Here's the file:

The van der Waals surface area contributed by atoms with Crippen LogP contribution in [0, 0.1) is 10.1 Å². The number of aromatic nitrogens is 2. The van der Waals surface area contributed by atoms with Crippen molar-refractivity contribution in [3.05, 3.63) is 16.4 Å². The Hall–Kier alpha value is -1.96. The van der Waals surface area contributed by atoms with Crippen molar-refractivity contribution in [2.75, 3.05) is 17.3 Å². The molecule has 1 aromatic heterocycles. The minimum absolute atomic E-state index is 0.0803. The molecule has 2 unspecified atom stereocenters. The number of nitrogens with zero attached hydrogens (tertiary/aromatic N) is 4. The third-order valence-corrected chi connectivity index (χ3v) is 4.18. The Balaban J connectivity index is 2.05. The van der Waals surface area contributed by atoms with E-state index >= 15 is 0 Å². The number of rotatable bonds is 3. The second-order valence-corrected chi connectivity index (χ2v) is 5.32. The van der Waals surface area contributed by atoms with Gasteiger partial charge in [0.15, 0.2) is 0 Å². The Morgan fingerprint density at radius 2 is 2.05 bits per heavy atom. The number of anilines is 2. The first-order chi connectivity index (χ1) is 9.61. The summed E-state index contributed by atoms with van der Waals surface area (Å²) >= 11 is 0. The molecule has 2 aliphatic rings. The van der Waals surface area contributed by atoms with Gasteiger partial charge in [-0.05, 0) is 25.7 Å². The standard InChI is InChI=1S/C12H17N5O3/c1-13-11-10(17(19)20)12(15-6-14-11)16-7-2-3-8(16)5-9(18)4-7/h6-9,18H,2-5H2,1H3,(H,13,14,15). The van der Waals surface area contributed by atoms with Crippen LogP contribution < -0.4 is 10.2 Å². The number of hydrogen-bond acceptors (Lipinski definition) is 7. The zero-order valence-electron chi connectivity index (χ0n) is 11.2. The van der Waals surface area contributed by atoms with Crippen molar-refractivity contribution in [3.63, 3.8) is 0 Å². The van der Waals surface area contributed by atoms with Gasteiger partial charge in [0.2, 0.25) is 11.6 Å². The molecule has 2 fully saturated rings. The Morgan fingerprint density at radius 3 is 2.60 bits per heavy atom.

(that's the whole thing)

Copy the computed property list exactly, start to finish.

The van der Waals surface area contributed by atoms with Crippen LogP contribution in [0, 0.1) is 10.1 Å². The number of aromatic nitrogens is 2. The van der Waals surface area contributed by atoms with Crippen molar-refractivity contribution in [3.05, 3.63) is 16.4 Å². The Hall–Kier alpha value is -1.96. The van der Waals surface area contributed by atoms with Crippen molar-refractivity contribution in [2.75, 3.05) is 17.3 Å². The molecule has 1 aromatic heterocycles. The minimum absolute atomic E-state index is 0.0803. The molecule has 2 unspecified atom stereocenters. The number of nitrogens with zero attached hydrogens (tertiary/aromatic N) is 4. The third-order valence-corrected chi connectivity index (χ3v) is 4.18. The Balaban J connectivity index is 2.05. The van der Waals surface area contributed by atoms with E-state index >= 15 is 0 Å². The number of rotatable bonds is 3. The second-order valence-corrected chi connectivity index (χ2v) is 5.32. The van der Waals surface area contributed by atoms with Gasteiger partial charge in [0.15, 0.2) is 0 Å². The Morgan fingerprint density at radius 2 is 2.05 bits per heavy atom. The number of anilines is 2. The first-order chi connectivity index (χ1) is 9.61. The summed E-state index contributed by atoms with van der Waals surface area (Å²) >= 11 is 0. The molecule has 2 aliphatic rings. The van der Waals surface area contributed by atoms with Gasteiger partial charge in [-0.05, 0) is 25.7 Å². The standard InChI is InChI=1S/C12H17N5O3/c1-13-11-10(17(19)20)12(15-6-14-11)16-7-2-3-8(16)5-9(18)4-7/h6-9,18H,2-5H2,1H3,(H,13,14,15). The van der Waals surface area contributed by atoms with Crippen LogP contribution < -0.4 is 10.2 Å². The number of hydrogen-bond acceptors (Lipinski definition) is 7. The zero-order valence-electron chi connectivity index (χ0n) is 11.2. The van der Waals surface area contributed by atoms with Crippen molar-refractivity contribution in [3.63, 3.8) is 0 Å². The van der Waals surface area contributed by atoms with Gasteiger partial charge in [0.2, 0.25) is 11.6 Å². The molecule has 2 fully saturated rings. The Morgan fingerprint density at radius 3 is 2.60 bits per heavy atom.